Even if the seats do pass regulatory hurdles, they could turn into a public relations nightmare for any airline.
Anne Banas, executive editor of travel Web site SmarterTravel, hasn't tried the seats but has her doubts about the comfort and safety.
"With a 23-inch seat pitch, they aren't going to fly for anyone who is remotely claustrophobic or hates to be crowded," Banas said. "I don't think that most airlines, aside from maybe Ryanair or Spirit, would even consider them, so consumers will still have some choice when it comes to comfort, or what little comfort is still available on airplanes these days."
That said, for short-haul flights, some passengers might be willing to pay rock-bottom prices. Think of a plane with first class, economy and then super-saver seats.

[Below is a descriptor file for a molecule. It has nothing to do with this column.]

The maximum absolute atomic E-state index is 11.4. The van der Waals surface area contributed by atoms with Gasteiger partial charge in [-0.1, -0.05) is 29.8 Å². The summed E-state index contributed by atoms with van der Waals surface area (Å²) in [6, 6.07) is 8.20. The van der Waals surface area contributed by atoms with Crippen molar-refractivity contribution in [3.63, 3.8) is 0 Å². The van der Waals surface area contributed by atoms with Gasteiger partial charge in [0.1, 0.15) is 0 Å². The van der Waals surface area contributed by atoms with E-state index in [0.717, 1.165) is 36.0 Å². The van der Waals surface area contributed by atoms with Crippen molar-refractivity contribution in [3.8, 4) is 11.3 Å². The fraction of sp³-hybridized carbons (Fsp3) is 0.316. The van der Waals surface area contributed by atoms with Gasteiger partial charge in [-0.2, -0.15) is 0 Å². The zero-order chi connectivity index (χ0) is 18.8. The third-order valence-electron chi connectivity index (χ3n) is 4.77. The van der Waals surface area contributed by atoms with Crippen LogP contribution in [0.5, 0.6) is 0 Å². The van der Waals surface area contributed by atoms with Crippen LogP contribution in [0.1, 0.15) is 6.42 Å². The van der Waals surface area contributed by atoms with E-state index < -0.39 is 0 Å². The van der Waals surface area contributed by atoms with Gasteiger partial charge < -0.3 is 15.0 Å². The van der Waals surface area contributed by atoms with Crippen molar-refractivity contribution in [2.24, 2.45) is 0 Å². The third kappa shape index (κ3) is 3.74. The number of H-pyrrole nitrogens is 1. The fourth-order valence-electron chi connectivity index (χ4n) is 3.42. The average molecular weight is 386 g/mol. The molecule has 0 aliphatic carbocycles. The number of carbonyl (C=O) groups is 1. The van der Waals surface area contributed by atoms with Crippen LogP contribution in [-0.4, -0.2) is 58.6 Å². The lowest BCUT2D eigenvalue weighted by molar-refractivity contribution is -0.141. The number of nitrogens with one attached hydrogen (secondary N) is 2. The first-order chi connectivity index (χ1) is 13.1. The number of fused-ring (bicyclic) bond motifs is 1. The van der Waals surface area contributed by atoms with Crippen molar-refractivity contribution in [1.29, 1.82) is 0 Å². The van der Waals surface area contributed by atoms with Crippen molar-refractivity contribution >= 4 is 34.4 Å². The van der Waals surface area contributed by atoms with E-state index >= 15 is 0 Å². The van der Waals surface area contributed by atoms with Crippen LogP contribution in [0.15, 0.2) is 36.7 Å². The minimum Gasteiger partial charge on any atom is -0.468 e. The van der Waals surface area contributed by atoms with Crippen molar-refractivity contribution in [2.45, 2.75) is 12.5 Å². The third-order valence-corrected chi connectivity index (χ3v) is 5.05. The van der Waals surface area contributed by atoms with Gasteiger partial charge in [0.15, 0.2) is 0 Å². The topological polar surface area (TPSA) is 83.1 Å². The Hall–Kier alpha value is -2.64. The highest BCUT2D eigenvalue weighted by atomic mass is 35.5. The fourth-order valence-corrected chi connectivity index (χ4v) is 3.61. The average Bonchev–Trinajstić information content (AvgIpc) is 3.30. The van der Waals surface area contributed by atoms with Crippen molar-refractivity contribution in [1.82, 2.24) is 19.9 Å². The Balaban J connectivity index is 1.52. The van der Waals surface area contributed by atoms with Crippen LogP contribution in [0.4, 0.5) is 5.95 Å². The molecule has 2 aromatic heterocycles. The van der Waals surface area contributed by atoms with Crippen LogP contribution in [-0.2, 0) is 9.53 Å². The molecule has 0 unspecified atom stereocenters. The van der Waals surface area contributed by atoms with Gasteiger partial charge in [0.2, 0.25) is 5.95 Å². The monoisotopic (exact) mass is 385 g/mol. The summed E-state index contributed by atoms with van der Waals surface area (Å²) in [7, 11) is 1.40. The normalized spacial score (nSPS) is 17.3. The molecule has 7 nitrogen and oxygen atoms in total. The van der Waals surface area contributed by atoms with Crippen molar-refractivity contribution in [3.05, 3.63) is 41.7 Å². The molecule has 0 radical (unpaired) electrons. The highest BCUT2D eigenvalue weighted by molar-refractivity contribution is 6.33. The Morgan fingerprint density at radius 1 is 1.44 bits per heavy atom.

Irish carrier Ryanair -- which has been the worldwide leader in outlandish ideas -- has even floated the concept of standing room only seating. European regulators quickly dismissed that idea. And last year, Spring Airlines, a low-cost carrier in China, tried to get regulators there to approve a plane redesign to allow some standing passengers.
While none of those plans have moved forward, maybe the saddle-riding cowboy approach to airline seating will pass muster. Maybe.